The sun had already set and in the fast-darkening twilight I could see a black rhinoceros and her calf coming to water. I hoped they would come sooner than later because I had about ten minutes before I had to leave to get out of the park before shutdown. Black rhinoceroses seem to prefer the comfort and cover of vegetation, as they moved to water in a brisk walk. The young calf was not very helpless, but still very playful. The mother drank the water quickly, while the calf chased jackals, crows and other small birds while waiting for mom to finish her drink. The calf did not need water, as she was probably still getting some nutrition from mom? Something spooked the calf and it bolted into the direction from which they had arrived. Mom abandoned her drink and ran behind the calf! The mother and calf continued their brisk walk back into the vegetation. It was just another day in the life of a young rhinoceros.
Somewhere else, at the same time, young rhinoceroses may not be having such an easy time.
“…better not to risk the sound of another shot. The people from nature conservation sometimes come into this area now. We also don’t have bullets to waste on a rhino that has no horns to sell. Let the hyenas kill it…”
The above excerpt from the opening chapter of the book “An Arid Eden” that I read recently. The book is an account of conservation in southern Africa, and Kaokoveld in northwestern Namibia in particular. The excerpt is a conversation between two poachers who had just killed a female black rhinoceros and chased away its helpless three-month old calf. A rhino without a horn is not even worth a worthless bullet! There’s no doubt that the young calf died a horrible death – perhaps hyenas started eating it alive as it lay down exhausted, maybe it starved to death somewhere in the middle of nowhere, or perhaps a humane poaching group found its death worthy of a wasted bullet. Who knows, or cares?
The poachers perhaps sold the horn to a middleman for a fistful of rands, and bought themselves a drink or some narcotics. Perhaps, the horn then went through a series of middlemen into an East-Asian country. Perhaps, the quacks then went about making magic potions for those suffering unmanly ailments. Buyers, whose favorite pastime is perhaps torturing babies to death, perhaps paid a handsome sum of money for a piece of keratin — a protein which is in their own hairs and nails, if they have any. Again, who are we to question their fairytale beliefs when a vast majority of the human world thinks evolution isn’t proof enough for the nonexistence of God? Interestingly, the countries that actually believe in rhino horn magic are officially atheist states. You would think that it would be easier enforcing a rhino horn ban than banning religion? Again, who knows, or who cares?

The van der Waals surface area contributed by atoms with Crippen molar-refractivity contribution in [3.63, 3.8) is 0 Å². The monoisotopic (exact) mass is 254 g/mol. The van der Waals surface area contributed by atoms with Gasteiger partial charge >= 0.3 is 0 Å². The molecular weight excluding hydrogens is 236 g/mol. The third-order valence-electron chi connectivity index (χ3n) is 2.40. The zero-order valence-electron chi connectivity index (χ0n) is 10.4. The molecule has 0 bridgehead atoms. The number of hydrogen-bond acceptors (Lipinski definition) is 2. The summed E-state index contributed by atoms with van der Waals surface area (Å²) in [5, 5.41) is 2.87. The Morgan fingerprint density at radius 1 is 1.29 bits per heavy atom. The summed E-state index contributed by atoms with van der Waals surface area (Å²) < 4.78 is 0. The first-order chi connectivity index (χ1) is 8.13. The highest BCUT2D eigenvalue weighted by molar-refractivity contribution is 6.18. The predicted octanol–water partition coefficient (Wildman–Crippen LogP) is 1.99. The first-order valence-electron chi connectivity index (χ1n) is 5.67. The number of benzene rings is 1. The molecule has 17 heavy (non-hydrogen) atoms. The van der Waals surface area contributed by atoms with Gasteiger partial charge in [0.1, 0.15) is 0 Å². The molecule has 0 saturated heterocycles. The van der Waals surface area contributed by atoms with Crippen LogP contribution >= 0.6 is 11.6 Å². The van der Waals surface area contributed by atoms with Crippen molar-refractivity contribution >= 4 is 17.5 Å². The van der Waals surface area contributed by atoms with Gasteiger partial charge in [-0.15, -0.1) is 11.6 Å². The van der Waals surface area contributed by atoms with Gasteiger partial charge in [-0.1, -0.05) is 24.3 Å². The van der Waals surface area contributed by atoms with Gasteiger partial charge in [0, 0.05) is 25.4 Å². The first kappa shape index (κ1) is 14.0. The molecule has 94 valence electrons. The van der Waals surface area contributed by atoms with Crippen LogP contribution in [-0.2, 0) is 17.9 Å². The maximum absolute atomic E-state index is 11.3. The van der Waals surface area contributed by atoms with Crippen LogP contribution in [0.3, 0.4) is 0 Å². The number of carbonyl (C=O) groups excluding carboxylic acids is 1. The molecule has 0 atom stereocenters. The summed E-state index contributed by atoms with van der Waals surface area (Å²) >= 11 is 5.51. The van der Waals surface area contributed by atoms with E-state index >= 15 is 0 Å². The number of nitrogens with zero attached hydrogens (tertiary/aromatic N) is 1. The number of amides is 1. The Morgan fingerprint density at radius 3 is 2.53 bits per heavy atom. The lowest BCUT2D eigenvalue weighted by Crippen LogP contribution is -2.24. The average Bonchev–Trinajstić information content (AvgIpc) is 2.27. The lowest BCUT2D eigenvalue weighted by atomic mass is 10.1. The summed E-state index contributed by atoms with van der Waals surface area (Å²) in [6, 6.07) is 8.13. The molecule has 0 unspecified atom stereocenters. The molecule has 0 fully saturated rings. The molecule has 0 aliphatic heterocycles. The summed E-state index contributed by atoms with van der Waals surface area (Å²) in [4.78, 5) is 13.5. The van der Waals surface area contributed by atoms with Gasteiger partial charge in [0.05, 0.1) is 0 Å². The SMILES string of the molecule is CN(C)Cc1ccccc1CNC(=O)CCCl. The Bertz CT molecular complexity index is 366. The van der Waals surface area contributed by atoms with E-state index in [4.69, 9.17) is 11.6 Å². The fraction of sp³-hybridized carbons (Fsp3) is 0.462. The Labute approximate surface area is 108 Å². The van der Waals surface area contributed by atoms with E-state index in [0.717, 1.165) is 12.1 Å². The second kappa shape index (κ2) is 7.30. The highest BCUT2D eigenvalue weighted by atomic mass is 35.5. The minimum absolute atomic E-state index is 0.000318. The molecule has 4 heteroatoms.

Inhuman is an apt word for the act of the poachers. It happens all the time in the animal world. In my non-scientific personal observations, I’ve seen dozens of helpless young zebra foals that have been abandoned. Maybe a lion attack separated the calves from the herd, or perhaps the mother scarified herself in a vain attempt to save her offspring — which has no chance of survival without the mother? Young springboks are a favorite for the jackal packs. The young of the animal world are apparently damned and vulnerable, which is perhaps why the defensive maternal instincts are so strong among the animals? Again, who cares?
I can’t help thinking that the days of free-ranging rhino, and any other large animal in general, are numbered. In most countries, more than 90% of the land is reserved for human use and even the small percentage of protected lands are under constant threats of all kinds. The reasons may be complex, but in the end are just too many bad people, too many ignorant people and worse — way too many people who don’t care.
Each time I see the rhinos, elephants or any large mammal with young offspring, I see that their lives as parents are not much different from a human being with a newborn. Easier in the wild, perhaps, because the animal children are more advanced and independent than newborn human babies? You see things differently if you can relate to them, and begin to add personal and distinctly human emotions and values to them. I’m sure everyone’s experienced that feeling. Which is why anthropomorphism is an evil word in behavioral science? Even as a non-ethologist I can see why it is so. However, I think we, as humans, are selfish and would only think it is worthwhile to save something if we can relate to it. And for the sake of rhinos, and everything else, I do hope more of us start seeing the emotional and instinctual similarities that we share.
Rhinoceros Calf, Nebrownii waterhole